THE US could really do with an uncomplicated hero as its longest war, in Afghanistan, drags on without any clear sense of resolution.
Chris Hemsworth more than adequately fits the bill, despite — or perhaps because of — his Australian heritage.
The Hollywood heartthrob’s “dual citizenship” could almost be seen as an advantage for the role of Special Forces team leader Mitch Nelson, since it distances the actor, just the right degree, from 16 years of carnage and defeat.
His character is a fictionalised version of real-life soldier Mark Nutsch, who led a team of Green Berets deep into the Afghani mountains in a risky attack on a Taliban stronghold in the immediate wake of 9/11.
Nelson carries surprisingly little baggage for a soldier, since he is a battle greenhorn (the respect this battle-hardened team have for their unblooded leader is not fully explained.)
His motivation — the collapse of the Twin Towers galvanises Nelson into action — is similarly beyond reproach.
Hemsworth, who has yet to completely emerge from the shadow of his breakthrough Marvel character Thor, plays him as a conventional leading man.
No matter how tangled the situation on the ground becomes, Nelson’s moral compass never falters.
Chris Hemsworth shows off his impressive action credentials in 12 Strong.
Chris Hemsworth shows off his impressive action credentials in 12 Strong.Source:Sunshine Coast Daily
12 Strong’s plot is similarly clear-cut.
The success of the soldiers’ mission — across hundreds of kilometres of inhospitable terrain, in the face of insurmountable odds — is tailor-made for the blockbuster treatment.
Their courage is indisputable (at one point, one of the characters calculates their odds as 50,000 to one).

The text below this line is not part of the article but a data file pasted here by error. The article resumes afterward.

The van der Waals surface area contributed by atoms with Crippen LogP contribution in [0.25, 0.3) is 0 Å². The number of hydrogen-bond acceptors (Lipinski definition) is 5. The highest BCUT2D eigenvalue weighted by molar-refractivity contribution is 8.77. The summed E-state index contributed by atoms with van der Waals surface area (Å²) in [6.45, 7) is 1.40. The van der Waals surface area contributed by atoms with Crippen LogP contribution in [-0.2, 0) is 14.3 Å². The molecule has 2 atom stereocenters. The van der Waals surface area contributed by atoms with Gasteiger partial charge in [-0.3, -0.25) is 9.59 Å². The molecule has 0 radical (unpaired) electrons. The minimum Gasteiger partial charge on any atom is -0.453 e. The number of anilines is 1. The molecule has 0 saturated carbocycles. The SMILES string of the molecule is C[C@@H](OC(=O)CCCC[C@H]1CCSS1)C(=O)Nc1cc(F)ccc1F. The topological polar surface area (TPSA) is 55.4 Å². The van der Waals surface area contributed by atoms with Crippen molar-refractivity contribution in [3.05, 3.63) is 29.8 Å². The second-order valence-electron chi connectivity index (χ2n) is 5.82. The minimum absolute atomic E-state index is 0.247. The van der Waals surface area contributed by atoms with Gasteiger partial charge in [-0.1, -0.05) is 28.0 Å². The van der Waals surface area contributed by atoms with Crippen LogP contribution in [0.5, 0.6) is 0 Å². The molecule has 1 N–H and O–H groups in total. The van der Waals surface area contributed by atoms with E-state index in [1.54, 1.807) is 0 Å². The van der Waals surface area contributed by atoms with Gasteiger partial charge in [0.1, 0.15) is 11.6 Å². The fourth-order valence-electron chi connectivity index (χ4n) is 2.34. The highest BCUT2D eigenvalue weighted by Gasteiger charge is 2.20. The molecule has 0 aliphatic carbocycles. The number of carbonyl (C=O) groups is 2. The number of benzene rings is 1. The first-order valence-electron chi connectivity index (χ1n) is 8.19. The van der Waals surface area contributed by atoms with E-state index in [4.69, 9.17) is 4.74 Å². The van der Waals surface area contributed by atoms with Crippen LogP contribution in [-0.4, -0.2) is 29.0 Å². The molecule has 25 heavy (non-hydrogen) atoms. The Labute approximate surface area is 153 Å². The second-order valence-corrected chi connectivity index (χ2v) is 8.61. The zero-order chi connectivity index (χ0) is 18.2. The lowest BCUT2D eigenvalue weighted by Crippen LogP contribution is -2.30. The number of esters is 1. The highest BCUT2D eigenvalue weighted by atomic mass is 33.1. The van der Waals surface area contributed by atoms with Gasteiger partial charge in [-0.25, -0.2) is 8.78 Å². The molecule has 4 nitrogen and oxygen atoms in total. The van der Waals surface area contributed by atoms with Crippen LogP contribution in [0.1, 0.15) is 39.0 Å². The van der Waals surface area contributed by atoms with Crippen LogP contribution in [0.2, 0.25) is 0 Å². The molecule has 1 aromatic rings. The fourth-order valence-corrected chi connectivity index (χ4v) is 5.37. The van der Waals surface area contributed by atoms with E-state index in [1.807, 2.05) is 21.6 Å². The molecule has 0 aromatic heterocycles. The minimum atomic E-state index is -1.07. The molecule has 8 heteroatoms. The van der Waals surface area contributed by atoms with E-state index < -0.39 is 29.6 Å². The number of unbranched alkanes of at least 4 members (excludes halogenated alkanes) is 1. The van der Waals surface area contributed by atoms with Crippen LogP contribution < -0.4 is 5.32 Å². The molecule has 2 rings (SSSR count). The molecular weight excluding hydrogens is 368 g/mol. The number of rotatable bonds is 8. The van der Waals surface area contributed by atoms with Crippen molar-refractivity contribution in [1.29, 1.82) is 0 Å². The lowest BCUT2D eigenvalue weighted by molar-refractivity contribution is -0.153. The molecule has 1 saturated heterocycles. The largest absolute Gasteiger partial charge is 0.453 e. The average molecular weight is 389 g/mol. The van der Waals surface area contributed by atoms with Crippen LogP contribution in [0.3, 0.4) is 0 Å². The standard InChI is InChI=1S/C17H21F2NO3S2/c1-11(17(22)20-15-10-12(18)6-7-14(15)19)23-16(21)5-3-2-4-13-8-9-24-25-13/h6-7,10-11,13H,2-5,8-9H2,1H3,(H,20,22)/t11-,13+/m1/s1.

So is the decisive nature of their victory (at least in relative terms).
And the filmmakers successfully convey the confounding nature of a war in which alliances are fragile and allegiances constantly shift.
The horseback battle sequences are exceptionally well choreographed and the on-screen firepower is impressive.
Hemsworth delivers the expositional dialogue with such piercing charisma, audiences will barely notice the repetition (perhaps this is a nod to digital natives, who might have missed the information first time around due to social media distractions.)
He is well supported by a strong ensemble cast — including the very dependable Michaels Shannon and Pena.
Real-life wife Elsa Pataky plays his on-screen missus.
And Nelson’s Afghani allies, led by Navid Negahban’s Uzbek war lord General Dostum, get enough screen time to make their presence felt.
As an action adventure, 12 Strong barely falters, but its treatment of a complex geopolitical situation is disturbingly superficial.
As such, it feels like a throwback to simpler, more black and white times.
12 Strong opens on Thursday.